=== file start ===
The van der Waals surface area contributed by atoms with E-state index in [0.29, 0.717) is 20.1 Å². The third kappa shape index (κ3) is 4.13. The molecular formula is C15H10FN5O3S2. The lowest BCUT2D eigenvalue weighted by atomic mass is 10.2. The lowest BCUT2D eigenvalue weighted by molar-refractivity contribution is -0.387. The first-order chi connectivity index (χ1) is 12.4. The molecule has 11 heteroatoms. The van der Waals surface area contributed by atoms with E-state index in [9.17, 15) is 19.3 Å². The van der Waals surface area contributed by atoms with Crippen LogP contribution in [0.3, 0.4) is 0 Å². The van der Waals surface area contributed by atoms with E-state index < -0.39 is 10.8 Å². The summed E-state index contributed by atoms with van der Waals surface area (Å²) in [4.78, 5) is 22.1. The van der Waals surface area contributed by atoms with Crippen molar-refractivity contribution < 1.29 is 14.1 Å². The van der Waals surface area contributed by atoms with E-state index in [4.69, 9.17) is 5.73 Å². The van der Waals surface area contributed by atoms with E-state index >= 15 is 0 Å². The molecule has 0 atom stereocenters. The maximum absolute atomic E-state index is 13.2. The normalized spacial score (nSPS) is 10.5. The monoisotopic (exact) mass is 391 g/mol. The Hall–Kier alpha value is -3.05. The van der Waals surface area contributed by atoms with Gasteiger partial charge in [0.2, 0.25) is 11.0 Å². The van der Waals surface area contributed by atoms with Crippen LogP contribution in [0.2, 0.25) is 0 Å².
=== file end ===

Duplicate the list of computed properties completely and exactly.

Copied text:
The van der Waals surface area contributed by atoms with E-state index in [0.29, 0.717) is 20.1 Å². The third kappa shape index (κ3) is 4.13. The molecular formula is C15H10FN5O3S2. The lowest BCUT2D eigenvalue weighted by atomic mass is 10.2. The lowest BCUT2D eigenvalue weighted by molar-refractivity contribution is -0.387. The first-order chi connectivity index (χ1) is 12.4. The molecule has 11 heteroatoms. The van der Waals surface area contributed by atoms with E-state index in [9.17, 15) is 19.3 Å². The van der Waals surface area contributed by atoms with Crippen LogP contribution in [0.3, 0.4) is 0 Å². The van der Waals surface area contributed by atoms with E-state index < -0.39 is 10.8 Å². The summed E-state index contributed by atoms with van der Waals surface area (Å²) in [4.78, 5) is 22.1. The van der Waals surface area contributed by atoms with Crippen molar-refractivity contribution < 1.29 is 14.1 Å². The van der Waals surface area contributed by atoms with E-state index in [4.69, 9.17) is 5.73 Å². The van der Waals surface area contributed by atoms with E-state index >= 15 is 0 Å². The molecule has 0 atom stereocenters. The maximum absolute atomic E-state index is 13.2. The normalized spacial score (nSPS) is 10.5. The monoisotopic (exact) mass is 391 g/mol. The Hall–Kier alpha value is -3.05. The van der Waals surface area contributed by atoms with Gasteiger partial charge in [0.2, 0.25) is 11.0 Å². The van der Waals surface area contributed by atoms with Crippen LogP contribution in [0.2, 0.25) is 0 Å².